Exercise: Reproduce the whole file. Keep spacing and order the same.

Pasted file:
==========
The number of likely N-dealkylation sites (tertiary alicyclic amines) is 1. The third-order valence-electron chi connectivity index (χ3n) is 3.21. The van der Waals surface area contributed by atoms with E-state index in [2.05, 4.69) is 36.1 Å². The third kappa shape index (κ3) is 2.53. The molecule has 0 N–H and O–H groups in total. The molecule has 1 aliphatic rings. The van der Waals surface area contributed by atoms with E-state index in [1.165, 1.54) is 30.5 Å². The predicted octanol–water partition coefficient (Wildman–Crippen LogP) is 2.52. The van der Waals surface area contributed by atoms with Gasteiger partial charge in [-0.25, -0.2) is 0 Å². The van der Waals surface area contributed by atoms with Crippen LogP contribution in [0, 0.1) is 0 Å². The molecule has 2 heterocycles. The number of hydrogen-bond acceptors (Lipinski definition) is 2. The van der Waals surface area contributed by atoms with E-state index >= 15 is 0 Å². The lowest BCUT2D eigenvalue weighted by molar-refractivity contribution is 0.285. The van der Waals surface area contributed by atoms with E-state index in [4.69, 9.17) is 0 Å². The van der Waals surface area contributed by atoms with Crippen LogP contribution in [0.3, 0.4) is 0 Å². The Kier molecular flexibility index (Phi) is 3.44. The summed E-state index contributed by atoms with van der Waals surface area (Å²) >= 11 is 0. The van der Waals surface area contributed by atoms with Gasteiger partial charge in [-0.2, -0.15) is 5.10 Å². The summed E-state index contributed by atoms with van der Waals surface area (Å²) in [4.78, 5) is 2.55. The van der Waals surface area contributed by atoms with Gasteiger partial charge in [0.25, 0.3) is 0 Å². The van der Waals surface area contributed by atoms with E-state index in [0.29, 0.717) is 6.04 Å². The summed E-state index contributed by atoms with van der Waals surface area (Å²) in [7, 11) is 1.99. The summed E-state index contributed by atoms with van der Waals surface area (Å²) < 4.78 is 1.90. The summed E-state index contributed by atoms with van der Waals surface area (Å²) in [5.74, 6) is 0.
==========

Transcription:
The number of likely N-dealkylation sites (tertiary alicyclic amines) is 1. The third-order valence-electron chi connectivity index (χ3n) is 3.21. The van der Waals surface area contributed by atoms with E-state index in [2.05, 4.69) is 36.1 Å². The third kappa shape index (κ3) is 2.53. The molecule has 0 N–H and O–H groups in total. The molecule has 1 aliphatic rings. The van der Waals surface area contributed by atoms with E-state index in [1.165, 1.54) is 30.5 Å². The predicted octanol–water partition coefficient (Wildman–Crippen LogP) is 2.52. The van der Waals surface area contributed by atoms with Gasteiger partial charge in [-0.25, -0.2) is 0 Å². The van der Waals surface area contributed by atoms with Crippen LogP contribution in [0, 0.1) is 0 Å². The molecule has 2 heterocycles. The number of hydrogen-bond acceptors (Lipinski definition) is 2. The van der Waals surface area contributed by atoms with E-state index >= 15 is 0 Å². The lowest BCUT2D eigenvalue weighted by molar-refractivity contribution is 0.285. The van der Waals surface area contributed by atoms with E-state index in [4.69, 9.17) is 0 Å². The van der Waals surface area contributed by atoms with Crippen LogP contribution in [0.3, 0.4) is 0 Å². The Kier molecular flexibility index (Phi) is 3.44. The summed E-state index contributed by atoms with van der Waals surface area (Å²) >= 11 is 0. The van der Waals surface area contributed by atoms with Gasteiger partial charge in [-0.2, -0.15) is 5.10 Å². The summed E-state index contributed by atoms with van der Waals surface area (Å²) in [4.78, 5) is 2.55. The van der Waals surface area contributed by atoms with Gasteiger partial charge in [0.25, 0.3) is 0 Å². The van der Waals surface area contributed by atoms with E-state index in [0.29, 0.717) is 6.04 Å². The summed E-state index contributed by atoms with van der Waals surface area (Å²) in [7, 11) is 1.99. The summed E-state index contributed by atoms with van der Waals surface area (Å²) < 4.78 is 1.90. The summed E-state index contributed by atoms with van der Waals surface area (Å²) in [5.74, 6) is 0.